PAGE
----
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There are two main drivers that make content “King.”

The first one is quite obvious to everyone, and that is the Internet. The Internet has changed business models and leveled the playing field for all businesses since the mid-90s, allowing small companies to look and act like bigger businesses, and large companies to become more intimate with their customers as only smaller businesses had been capable of doing. It has created new economies of scale (Uber and Airbnb, for example, in the new sharing or collaborative economy) and near-instant communication around the world.

Presciently, in 1996 Bill Gates wrote an essay entitled, “Content is King,” and declared the creation of an interactive network such as the Internet would greatly broaden the definition of content beyond what the media and TV networks produced at the time. Thanks to the Internet, content has also become much more easily created, distributed, and consumed.

The second driver, which is just as obvious but not thought of as often, is our very own Human Nature.

We evolved with larger frontal lobes in our cerebral cortex to process more information faster, to solve more complex problems, and to influence the quality of our lives rather than remain reactive to the environment and the seasons.

“As far as we know, only Homo sapiens can talk about entire kinds of entities that they have never seen, touched or smelled,” according to Yuval Noah Harari, the author of the New York Times Bestseller, “Sapiens, A Brief History of Humankind.”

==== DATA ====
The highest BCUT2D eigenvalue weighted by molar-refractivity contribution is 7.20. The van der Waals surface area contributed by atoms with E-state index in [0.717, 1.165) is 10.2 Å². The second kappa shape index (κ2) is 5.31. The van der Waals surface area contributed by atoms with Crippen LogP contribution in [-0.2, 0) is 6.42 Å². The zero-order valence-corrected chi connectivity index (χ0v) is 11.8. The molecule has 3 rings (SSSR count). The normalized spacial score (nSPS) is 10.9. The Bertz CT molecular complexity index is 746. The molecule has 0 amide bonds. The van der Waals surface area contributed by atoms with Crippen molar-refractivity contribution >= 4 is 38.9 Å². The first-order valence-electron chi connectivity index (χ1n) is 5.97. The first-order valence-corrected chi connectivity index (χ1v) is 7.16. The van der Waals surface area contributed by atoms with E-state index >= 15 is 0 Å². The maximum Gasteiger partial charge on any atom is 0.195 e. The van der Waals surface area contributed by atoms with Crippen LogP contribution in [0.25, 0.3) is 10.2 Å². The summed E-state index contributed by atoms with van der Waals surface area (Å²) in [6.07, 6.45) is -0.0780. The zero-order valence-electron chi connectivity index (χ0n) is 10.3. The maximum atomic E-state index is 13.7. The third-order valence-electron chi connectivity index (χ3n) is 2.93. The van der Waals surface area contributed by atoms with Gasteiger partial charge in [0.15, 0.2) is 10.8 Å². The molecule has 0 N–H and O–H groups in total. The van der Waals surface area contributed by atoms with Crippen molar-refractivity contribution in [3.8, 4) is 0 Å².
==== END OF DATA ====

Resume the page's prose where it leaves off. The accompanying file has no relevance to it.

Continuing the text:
This capacity to not just imagine, but to communicate about imagined reality, is quite possibly the most unique feature of the human language. It powers our ability to successfully cooperate in large numbers – from small villages to global communities. When large numbers of strangers believe in common myths, the imagined reality (e.g., politics, religion, and corporations) exerts real force on the real world.

Have you ever stopped to think about the extraordinary impact of this elevated form of storytelling?

Humans interact with our environment through all of our senses; we’re curious, we absorb information from Day One. Children learn by seeking out content in all forms.  So, it’s no surprise we enjoy beautiful photos, exciting videos and dramatic music.

Content will always be King because humans desire the stories told through these various mediums, as well as the emotions that are tied to them. And while Bill Gates rightly predicted success for those who “propel the Internet forward as a marketplace of ideas, experiences, and products – a marketplace of content,” today the Internet continues to enable a tidal wave of new communication methods that brands and marketers simply cannot ignore. The opportunities are boundless – carpe momentum!

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